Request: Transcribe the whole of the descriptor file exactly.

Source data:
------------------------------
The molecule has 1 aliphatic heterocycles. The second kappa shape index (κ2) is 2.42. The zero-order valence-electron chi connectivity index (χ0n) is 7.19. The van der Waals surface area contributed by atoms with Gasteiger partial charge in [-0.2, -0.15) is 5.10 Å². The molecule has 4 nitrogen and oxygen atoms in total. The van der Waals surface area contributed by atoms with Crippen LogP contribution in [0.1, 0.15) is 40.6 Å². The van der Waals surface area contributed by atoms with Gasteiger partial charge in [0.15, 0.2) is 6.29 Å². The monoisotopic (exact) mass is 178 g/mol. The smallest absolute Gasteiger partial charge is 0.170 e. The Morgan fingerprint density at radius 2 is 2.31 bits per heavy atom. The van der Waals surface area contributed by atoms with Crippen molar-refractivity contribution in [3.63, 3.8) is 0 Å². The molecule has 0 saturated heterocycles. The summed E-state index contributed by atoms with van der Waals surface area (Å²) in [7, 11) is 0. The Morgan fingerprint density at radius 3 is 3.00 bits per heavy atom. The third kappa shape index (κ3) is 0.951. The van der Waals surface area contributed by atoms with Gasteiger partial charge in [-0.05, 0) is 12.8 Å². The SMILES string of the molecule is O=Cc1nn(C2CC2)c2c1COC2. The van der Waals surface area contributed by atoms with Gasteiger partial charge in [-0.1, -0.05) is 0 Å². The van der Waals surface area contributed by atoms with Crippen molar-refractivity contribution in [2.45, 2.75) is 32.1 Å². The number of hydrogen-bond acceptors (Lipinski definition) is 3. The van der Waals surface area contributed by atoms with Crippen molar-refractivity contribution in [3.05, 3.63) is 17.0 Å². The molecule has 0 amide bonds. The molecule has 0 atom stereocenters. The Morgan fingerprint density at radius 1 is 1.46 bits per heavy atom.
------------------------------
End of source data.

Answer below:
The molecule has 1 aliphatic heterocycles. The second kappa shape index (κ2) is 2.42. The zero-order valence-electron chi connectivity index (χ0n) is 7.19. The van der Waals surface area contributed by atoms with Gasteiger partial charge in [-0.2, -0.15) is 5.10 Å². The molecule has 4 nitrogen and oxygen atoms in total. The van der Waals surface area contributed by atoms with Crippen LogP contribution in [0.1, 0.15) is 40.6 Å². The van der Waals surface area contributed by atoms with Gasteiger partial charge in [0.15, 0.2) is 6.29 Å². The monoisotopic (exact) mass is 178 g/mol. The smallest absolute Gasteiger partial charge is 0.170 e. The Morgan fingerprint density at radius 2 is 2.31 bits per heavy atom. The van der Waals surface area contributed by atoms with Crippen molar-refractivity contribution in [3.63, 3.8) is 0 Å². The molecule has 0 saturated heterocycles. The summed E-state index contributed by atoms with van der Waals surface area (Å²) in [7, 11) is 0. The Morgan fingerprint density at radius 3 is 3.00 bits per heavy atom. The third kappa shape index (κ3) is 0.951. The van der Waals surface area contributed by atoms with Gasteiger partial charge in [-0.05, 0) is 12.8 Å². The SMILES string of the molecule is O=Cc1nn(C2CC2)c2c1COC2. The van der Waals surface area contributed by atoms with Gasteiger partial charge in [-0.1, -0.05) is 0 Å². The van der Waals surface area contributed by atoms with Crippen molar-refractivity contribution in [2.45, 2.75) is 32.1 Å². The number of hydrogen-bond acceptors (Lipinski definition) is 3. The van der Waals surface area contributed by atoms with Crippen molar-refractivity contribution in [3.05, 3.63) is 17.0 Å². The molecule has 0 amide bonds. The molecule has 0 atom stereocenters. The Morgan fingerprint density at radius 1 is 1.46 bits per heavy atom.